Krapp’s Last Tape

Reviewer's Rating

The scene is drab and dreary: Krapp sits at his desk, consulting a ledger and concluding that he needs to find a particular tape: “Box three, spool five.” Krapp is celebrating his 69th birthday in this rather dire room, and the tape is a recording of him at age 39, which he listens to and remembers with mixed emotions.

This is a one man one-act play, written by Beckett in 1958. Krapp is a decrepit old man. He is on the brink of exhaustion, weary in his bones, sluggish, and given to habitual drinking: he is threatened constantly by his own degeneration. He listens to his own voice, which has noticeably more vigour than his present self, recounting the death of his mother and a romantic encounter with a woman. Krapp muses on the recording and the “stupid bastard I took myself for thirty years ago”. It seems that Krapp is always destined to loathe his past: his present self will reflect on his life and grimace ad infinitum.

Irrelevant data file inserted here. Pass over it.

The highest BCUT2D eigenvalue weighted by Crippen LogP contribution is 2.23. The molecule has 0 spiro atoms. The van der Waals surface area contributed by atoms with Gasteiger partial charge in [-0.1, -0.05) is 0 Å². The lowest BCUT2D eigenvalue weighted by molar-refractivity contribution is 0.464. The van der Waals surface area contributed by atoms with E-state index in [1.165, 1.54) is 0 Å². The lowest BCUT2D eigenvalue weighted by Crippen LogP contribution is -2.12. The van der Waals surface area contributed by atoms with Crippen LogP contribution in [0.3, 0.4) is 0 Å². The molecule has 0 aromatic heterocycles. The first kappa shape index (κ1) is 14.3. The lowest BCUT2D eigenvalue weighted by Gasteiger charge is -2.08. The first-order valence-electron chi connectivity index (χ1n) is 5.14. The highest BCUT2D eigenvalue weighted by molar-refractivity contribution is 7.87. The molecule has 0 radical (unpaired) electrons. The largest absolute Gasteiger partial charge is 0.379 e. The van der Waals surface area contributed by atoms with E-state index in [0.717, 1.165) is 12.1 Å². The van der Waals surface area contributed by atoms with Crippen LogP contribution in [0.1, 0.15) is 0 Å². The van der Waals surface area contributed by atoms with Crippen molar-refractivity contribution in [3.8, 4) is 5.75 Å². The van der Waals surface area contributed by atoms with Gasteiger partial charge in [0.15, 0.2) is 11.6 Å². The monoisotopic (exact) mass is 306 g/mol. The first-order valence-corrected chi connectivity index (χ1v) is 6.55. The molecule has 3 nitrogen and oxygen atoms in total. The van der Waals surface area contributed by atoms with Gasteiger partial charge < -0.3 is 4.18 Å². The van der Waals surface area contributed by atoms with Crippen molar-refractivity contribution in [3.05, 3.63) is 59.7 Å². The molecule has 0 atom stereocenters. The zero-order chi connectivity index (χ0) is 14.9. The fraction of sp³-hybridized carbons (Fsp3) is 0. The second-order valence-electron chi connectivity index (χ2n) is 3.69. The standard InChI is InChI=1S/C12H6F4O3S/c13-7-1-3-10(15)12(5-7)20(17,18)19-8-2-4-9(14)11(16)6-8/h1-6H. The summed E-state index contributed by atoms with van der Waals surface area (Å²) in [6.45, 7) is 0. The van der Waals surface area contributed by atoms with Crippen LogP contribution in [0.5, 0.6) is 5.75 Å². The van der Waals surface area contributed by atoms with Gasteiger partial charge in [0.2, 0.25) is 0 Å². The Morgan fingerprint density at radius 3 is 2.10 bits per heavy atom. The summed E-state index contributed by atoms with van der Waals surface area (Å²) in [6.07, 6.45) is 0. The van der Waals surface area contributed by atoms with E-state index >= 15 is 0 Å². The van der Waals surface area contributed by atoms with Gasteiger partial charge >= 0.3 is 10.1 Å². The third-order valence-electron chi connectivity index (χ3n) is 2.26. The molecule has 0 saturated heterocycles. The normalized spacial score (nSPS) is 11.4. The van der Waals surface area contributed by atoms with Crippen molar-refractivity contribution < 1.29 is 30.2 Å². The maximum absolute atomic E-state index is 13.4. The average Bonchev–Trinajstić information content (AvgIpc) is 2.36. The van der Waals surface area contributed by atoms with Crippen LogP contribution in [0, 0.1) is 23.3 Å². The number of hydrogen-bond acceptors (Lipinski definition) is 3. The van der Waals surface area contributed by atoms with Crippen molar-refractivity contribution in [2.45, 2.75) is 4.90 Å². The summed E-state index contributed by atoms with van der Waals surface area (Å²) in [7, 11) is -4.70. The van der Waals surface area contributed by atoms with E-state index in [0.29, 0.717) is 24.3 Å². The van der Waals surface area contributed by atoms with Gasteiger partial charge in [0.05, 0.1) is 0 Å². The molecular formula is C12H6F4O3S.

Krapp’s actions do nothing to respect the past: he fast-forwards and rewinds tapes. He denies or repeats certain parts, obliterating the linear truth. The stage is full of Krapp’s clutter: boxes, tapes, banana skins and the tape machine (kudos to the production for finding this gorgeous item). Krapp moves about in a prison of his own devising, choosing memories to relive, and exhibiting an obsessive interest in nostalgia. His circular existence is comically exhibited in miniature when he slips on a banana skin he tossed on the floor moments before.

The play is an exercise in memory and how the past is encountered. Perhaps Krapp’s analogue method is more relevant today with the prevalence of digital social media: it’s an intriguing artistic look into the confession genre.